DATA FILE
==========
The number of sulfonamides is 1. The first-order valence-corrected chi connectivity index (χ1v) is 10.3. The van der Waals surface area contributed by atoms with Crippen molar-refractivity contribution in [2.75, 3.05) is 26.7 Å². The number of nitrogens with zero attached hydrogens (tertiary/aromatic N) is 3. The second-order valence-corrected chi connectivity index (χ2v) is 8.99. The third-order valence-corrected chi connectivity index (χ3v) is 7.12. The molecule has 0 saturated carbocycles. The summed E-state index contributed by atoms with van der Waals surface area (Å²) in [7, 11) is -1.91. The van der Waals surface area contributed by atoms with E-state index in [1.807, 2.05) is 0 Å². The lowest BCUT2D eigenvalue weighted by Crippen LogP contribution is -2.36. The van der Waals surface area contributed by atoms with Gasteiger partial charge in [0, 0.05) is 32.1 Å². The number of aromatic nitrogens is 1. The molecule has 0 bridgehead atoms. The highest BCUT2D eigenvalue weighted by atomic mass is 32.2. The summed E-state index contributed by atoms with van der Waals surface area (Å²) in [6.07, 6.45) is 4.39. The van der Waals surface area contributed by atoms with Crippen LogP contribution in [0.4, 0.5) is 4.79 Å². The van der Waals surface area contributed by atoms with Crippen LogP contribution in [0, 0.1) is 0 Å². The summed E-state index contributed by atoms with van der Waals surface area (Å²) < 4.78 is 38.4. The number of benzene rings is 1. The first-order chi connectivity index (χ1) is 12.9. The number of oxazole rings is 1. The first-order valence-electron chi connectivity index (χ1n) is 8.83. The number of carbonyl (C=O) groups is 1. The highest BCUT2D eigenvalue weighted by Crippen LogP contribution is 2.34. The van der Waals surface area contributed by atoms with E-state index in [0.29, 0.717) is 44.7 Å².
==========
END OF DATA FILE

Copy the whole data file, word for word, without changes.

The number of sulfonamides is 1. The first-order valence-corrected chi connectivity index (χ1v) is 10.3. The van der Waals surface area contributed by atoms with Crippen molar-refractivity contribution in [2.75, 3.05) is 26.7 Å². The number of nitrogens with zero attached hydrogens (tertiary/aromatic N) is 3. The second-order valence-corrected chi connectivity index (χ2v) is 8.99. The third-order valence-corrected chi connectivity index (χ3v) is 7.12. The molecule has 0 saturated carbocycles. The summed E-state index contributed by atoms with van der Waals surface area (Å²) in [7, 11) is -1.91. The van der Waals surface area contributed by atoms with E-state index in [1.807, 2.05) is 0 Å². The lowest BCUT2D eigenvalue weighted by Crippen LogP contribution is -2.36. The van der Waals surface area contributed by atoms with Gasteiger partial charge in [0, 0.05) is 32.1 Å². The number of aromatic nitrogens is 1. The molecule has 0 bridgehead atoms. The highest BCUT2D eigenvalue weighted by atomic mass is 32.2. The summed E-state index contributed by atoms with van der Waals surface area (Å²) in [6.07, 6.45) is 4.39. The van der Waals surface area contributed by atoms with Crippen LogP contribution in [0.4, 0.5) is 4.79 Å². The van der Waals surface area contributed by atoms with Crippen LogP contribution in [0, 0.1) is 0 Å². The summed E-state index contributed by atoms with van der Waals surface area (Å²) < 4.78 is 38.4. The number of benzene rings is 1. The first-order chi connectivity index (χ1) is 12.9. The number of oxazole rings is 1. The first-order valence-electron chi connectivity index (χ1n) is 8.83. The number of carbonyl (C=O) groups is 1. The highest BCUT2D eigenvalue weighted by Crippen LogP contribution is 2.34. The van der Waals surface area contributed by atoms with E-state index in [0.29, 0.717) is 44.7 Å².